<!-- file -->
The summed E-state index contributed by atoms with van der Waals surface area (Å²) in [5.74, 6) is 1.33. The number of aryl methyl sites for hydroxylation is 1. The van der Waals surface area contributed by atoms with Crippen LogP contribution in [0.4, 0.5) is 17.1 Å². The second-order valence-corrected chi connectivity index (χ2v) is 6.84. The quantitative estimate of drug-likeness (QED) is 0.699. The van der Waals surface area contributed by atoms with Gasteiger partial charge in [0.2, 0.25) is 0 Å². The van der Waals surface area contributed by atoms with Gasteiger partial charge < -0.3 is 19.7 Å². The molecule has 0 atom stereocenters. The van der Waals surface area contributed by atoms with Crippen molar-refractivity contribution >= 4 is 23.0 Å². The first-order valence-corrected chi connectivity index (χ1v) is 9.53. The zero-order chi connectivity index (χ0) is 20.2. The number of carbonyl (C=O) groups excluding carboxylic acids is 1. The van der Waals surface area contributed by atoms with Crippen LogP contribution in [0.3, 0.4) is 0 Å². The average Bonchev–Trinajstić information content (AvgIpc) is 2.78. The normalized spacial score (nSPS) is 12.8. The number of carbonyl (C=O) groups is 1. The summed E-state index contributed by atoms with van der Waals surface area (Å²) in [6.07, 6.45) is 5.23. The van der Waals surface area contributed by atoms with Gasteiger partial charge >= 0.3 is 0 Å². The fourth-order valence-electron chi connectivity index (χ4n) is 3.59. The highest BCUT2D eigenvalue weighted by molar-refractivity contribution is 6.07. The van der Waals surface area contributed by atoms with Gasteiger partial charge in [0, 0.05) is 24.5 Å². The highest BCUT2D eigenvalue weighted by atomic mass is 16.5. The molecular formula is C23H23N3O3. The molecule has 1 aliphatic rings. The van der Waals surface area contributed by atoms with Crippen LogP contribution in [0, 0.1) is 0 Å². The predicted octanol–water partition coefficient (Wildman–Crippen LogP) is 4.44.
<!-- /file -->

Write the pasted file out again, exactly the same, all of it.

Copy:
The summed E-state index contributed by atoms with van der Waals surface area (Å²) in [5.74, 6) is 1.33. The number of aryl methyl sites for hydroxylation is 1. The van der Waals surface area contributed by atoms with Crippen LogP contribution in [0.4, 0.5) is 17.1 Å². The second-order valence-corrected chi connectivity index (χ2v) is 6.84. The quantitative estimate of drug-likeness (QED) is 0.699. The van der Waals surface area contributed by atoms with Gasteiger partial charge in [0.2, 0.25) is 0 Å². The van der Waals surface area contributed by atoms with Gasteiger partial charge < -0.3 is 19.7 Å². The molecule has 0 atom stereocenters. The van der Waals surface area contributed by atoms with Crippen molar-refractivity contribution >= 4 is 23.0 Å². The first-order valence-corrected chi connectivity index (χ1v) is 9.53. The zero-order chi connectivity index (χ0) is 20.2. The number of carbonyl (C=O) groups excluding carboxylic acids is 1. The van der Waals surface area contributed by atoms with Crippen LogP contribution in [0.3, 0.4) is 0 Å². The average Bonchev–Trinajstić information content (AvgIpc) is 2.78. The normalized spacial score (nSPS) is 12.8. The number of carbonyl (C=O) groups is 1. The summed E-state index contributed by atoms with van der Waals surface area (Å²) in [6.07, 6.45) is 5.23. The van der Waals surface area contributed by atoms with Gasteiger partial charge >= 0.3 is 0 Å². The fourth-order valence-electron chi connectivity index (χ4n) is 3.59. The highest BCUT2D eigenvalue weighted by molar-refractivity contribution is 6.07. The van der Waals surface area contributed by atoms with Gasteiger partial charge in [0, 0.05) is 24.5 Å². The highest BCUT2D eigenvalue weighted by atomic mass is 16.5. The molecular formula is C23H23N3O3. The molecule has 1 aliphatic rings. The van der Waals surface area contributed by atoms with Crippen LogP contribution in [0, 0.1) is 0 Å². The predicted octanol–water partition coefficient (Wildman–Crippen LogP) is 4.44.